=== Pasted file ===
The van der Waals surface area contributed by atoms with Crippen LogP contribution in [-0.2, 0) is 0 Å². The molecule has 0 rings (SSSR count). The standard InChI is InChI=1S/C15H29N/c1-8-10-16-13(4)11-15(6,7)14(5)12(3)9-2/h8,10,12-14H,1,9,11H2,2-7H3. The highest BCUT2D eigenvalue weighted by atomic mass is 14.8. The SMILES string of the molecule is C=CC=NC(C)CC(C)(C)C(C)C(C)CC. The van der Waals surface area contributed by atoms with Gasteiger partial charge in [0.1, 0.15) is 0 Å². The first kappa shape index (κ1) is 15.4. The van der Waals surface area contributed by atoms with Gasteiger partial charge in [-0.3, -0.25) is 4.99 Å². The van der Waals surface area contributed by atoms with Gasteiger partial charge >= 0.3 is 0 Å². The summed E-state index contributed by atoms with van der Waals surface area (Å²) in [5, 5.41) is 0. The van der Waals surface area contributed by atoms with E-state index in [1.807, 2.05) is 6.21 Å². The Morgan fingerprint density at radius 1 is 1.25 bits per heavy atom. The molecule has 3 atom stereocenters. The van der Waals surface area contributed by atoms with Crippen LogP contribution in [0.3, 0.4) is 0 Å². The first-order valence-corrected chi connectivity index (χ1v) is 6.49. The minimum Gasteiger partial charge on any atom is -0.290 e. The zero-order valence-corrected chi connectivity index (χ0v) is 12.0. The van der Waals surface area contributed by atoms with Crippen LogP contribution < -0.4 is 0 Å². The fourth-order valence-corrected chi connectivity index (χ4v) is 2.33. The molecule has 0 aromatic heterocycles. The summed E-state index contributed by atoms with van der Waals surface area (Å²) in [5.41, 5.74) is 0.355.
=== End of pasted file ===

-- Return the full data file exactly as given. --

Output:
The van der Waals surface area contributed by atoms with Crippen LogP contribution in [-0.2, 0) is 0 Å². The molecule has 0 rings (SSSR count). The standard InChI is InChI=1S/C15H29N/c1-8-10-16-13(4)11-15(6,7)14(5)12(3)9-2/h8,10,12-14H,1,9,11H2,2-7H3. The highest BCUT2D eigenvalue weighted by atomic mass is 14.8. The SMILES string of the molecule is C=CC=NC(C)CC(C)(C)C(C)C(C)CC. The van der Waals surface area contributed by atoms with Gasteiger partial charge in [0.1, 0.15) is 0 Å². The first kappa shape index (κ1) is 15.4. The van der Waals surface area contributed by atoms with Gasteiger partial charge in [-0.3, -0.25) is 4.99 Å². The van der Waals surface area contributed by atoms with Gasteiger partial charge >= 0.3 is 0 Å². The summed E-state index contributed by atoms with van der Waals surface area (Å²) in [5, 5.41) is 0. The van der Waals surface area contributed by atoms with E-state index in [1.807, 2.05) is 6.21 Å². The Morgan fingerprint density at radius 1 is 1.25 bits per heavy atom. The molecule has 3 atom stereocenters. The van der Waals surface area contributed by atoms with Crippen LogP contribution in [0.3, 0.4) is 0 Å². The first-order valence-corrected chi connectivity index (χ1v) is 6.49. The minimum Gasteiger partial charge on any atom is -0.290 e. The zero-order valence-corrected chi connectivity index (χ0v) is 12.0. The van der Waals surface area contributed by atoms with Crippen LogP contribution < -0.4 is 0 Å². The fourth-order valence-corrected chi connectivity index (χ4v) is 2.33. The molecule has 0 aromatic heterocycles. The summed E-state index contributed by atoms with van der Waals surface area (Å²) in [5.41, 5.74) is 0.355.